Sunday, May 26, 2013

Moonblood - Rehearsal 12 (1998)

Taking form from the dark nothingness, in March 1998, Rehearsal 12 is the final such tape from Germany's Moonblood. After only four years, the band seemed to be winding down. Certainly, the creativity would not remain at the same level as before, with less and less output as time went on. For their final rehearsal recording, Gaamalzagoth and Occulta Mors delivered an hour and a half of quality music that is certainly worth the time of any Black Metal fan.

The sound quality is surprisingly good, compared to some of the other recordings. It could be that my copy of this is simply better than what I have of the others, but there is no way to really know. The sound is very raw and underground, of course, but there is a certain clarity that was often missing from some of the previous rehearsals. The vocals are not disproportionately high in the mix and the guitars are easily discerned from the rest. The riffs come across well and there are no moments where one is struggling to follow along, as would happen before. The drumming sounds a little odd, almost like a drum machine. Still, it is not enough to really affect the atmosphere.

Musically, the songs remain true to the style that Moonblood is best known for. There is no senseless experimentation or wandering beyond the established boundaries of their usual approach. The songwriting is still rather dynamic, something this band rarely got enough credit for. A track like "Endless Chaos" displays a skillful mixture of the faster tremolo melodies that dominate much of the band's output with memorable mid-paced riffs that are never dull. Songs like "Domain of Hell" and "A Walk in the Woods" are a little more straightforward, characterized by sombre and somehow epic guitar riffs that permeate the darkest depths of your mind. The latter is the only track on here to make it onto the band's second full-length, Taste Our German Steel. In this case, it was a very good selection. One must also keep in mind that this was written and recorded during a time when many bands of this style had gone soft or experimental, and those that would pick up the torch were not fully prepared to do so yet, in most cases. Moonblood was absolutely keeping the black flame burning and, for the hundredth time, these guys should have recorded a half a dozen full-length albums, at least. There are traces of an old school '80s approach, here and there, blended into the band's typical dark and eerie riffs. This is evident when listening to "The Quest After the Doctrines of Might & Wisdom" and "Into Frozen Forests". The former is a rather lengthy song, yet possesses a minimalist feel as it consists of relatively few riffs and maintains the same pace throughout. It could probably have been a few minutes shorter, but the extra length is no real detriment. There are songs that last even longer, such as "These Graves and Wooden Coffins are My Realm". The same can be said of this one, more or less, as there is no real necessity in going well over eleven minutes. The song is good, and there is no problem with any part of it, but it could have had the same impact at half the length. Another long one is "In the Moors", though it stands out for a different reason. It may seem like a typical Moonblood song upon first listen, but the actual harmonies are somewhat strange and uncommon for them. The feeling created is still cold and dreadful, so it certainly accomplishes something. Still, one would almost expect to find these riffs on an LLN recording, instead. Another song that feels a little out of place is"When the Moonlight Takes the Sky". The riffs are not quite dark enough, despite seeming the other songs, on the surface. The length does not help matters, as this is another that is stretched beyond what it should have been. The last two tracks, "Troglodytin" and "As a Soul in the Blazing Banner of Darkness", make up for any strangeness and end the tape on a better note.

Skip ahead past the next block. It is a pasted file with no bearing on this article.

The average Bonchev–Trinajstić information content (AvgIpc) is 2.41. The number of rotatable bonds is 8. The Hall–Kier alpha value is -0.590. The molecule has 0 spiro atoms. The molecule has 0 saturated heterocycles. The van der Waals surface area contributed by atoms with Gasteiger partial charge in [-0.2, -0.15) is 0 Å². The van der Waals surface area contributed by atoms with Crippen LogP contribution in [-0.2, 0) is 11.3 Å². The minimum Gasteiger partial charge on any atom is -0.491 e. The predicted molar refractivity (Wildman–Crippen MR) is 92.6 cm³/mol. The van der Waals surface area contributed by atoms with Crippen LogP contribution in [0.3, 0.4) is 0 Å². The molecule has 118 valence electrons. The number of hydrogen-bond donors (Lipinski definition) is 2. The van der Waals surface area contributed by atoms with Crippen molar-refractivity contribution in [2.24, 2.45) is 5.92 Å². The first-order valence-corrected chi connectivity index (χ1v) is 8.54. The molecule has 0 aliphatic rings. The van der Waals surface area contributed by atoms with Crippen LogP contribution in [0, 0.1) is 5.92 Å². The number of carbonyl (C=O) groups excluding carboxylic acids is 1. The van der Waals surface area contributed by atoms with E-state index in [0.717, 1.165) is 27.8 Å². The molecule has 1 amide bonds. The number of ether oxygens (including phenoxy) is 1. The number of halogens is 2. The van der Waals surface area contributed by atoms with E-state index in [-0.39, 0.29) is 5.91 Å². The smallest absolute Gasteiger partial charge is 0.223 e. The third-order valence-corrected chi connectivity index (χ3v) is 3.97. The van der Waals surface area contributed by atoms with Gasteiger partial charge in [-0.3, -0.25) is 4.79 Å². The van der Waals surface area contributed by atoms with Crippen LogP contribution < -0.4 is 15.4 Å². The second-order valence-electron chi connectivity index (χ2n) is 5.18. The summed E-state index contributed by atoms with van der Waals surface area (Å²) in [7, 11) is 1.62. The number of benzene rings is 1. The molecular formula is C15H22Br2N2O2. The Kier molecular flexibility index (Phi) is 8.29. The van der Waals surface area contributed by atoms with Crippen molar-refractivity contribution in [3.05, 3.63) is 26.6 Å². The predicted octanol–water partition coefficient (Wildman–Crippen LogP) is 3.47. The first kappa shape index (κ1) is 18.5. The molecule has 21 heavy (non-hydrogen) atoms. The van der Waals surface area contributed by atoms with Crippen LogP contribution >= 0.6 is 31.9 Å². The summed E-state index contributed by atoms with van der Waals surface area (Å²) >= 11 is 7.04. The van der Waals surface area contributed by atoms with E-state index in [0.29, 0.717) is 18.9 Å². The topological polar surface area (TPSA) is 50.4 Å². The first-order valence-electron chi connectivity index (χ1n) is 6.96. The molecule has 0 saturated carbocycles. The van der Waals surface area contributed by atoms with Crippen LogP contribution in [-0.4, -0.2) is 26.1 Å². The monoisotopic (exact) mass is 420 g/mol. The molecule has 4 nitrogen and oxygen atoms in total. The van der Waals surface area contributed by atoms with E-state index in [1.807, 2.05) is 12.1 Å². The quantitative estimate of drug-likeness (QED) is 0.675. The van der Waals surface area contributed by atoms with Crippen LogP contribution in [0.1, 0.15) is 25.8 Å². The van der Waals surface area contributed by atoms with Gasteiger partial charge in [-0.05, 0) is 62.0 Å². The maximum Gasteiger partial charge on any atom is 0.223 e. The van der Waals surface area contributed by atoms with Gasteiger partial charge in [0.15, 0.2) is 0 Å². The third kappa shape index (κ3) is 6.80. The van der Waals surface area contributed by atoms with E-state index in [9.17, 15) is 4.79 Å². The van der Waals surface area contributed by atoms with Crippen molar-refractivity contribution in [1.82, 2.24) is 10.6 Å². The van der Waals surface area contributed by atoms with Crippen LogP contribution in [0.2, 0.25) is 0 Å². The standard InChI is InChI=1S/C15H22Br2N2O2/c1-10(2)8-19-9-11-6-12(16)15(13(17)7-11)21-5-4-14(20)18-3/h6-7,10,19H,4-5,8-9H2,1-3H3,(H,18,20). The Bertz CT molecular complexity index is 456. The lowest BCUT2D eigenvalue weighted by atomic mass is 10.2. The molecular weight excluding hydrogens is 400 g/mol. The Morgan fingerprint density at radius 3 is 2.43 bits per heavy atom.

Rehearsal 12 is fairly solid, with more quality Black Metal from the elite of the German scene. Some of the songs are longer than they need to be and there are some odd riffs, but there is nothing on this recording that one would consider to be bad. With that said, the Witchfinder General cover is completely out of place and does not belong on here. However, since this is not an actual album, things of this nature really should not count against them, too much. Even though several of the songs needed to be worked on a little, there are still enough good ideas on this tape to prove that Moonblood was capable of much more than 99% of their so-called peers, during 1998. This is certainly worth hearing for any fan of the band and of raw Black Metal in general.

Saturday, May 4, 2013

Moonblood - Rehearsal 8: Conquering the Ravenland (1996)

It was in the spring months of 1996 when Moonblood set to work on one of their absolute best recordings. Rehearsal 8 - Conquering the Ravenland is a rather difficult demo to obtain, given the inherent rarity of the band's recordings. Even downloading is a difficult endeavour, as most copies that one runs across are simply songs from Rehearsal 7 with altered titles. Apparently, a lot of people don't take the time to truly listen to these brilliant works, as the Moonblood name is somewhat of a status symbol for some that wish to infiltrate the Black Metal cult, rather than a band that they truly appreciate. This is their loss, as Gaamalzagoth and Occulta Mors were utterly connected with the darkness that gave rise to this music in the first place, something which is quite evident on Conquering the Ravenland.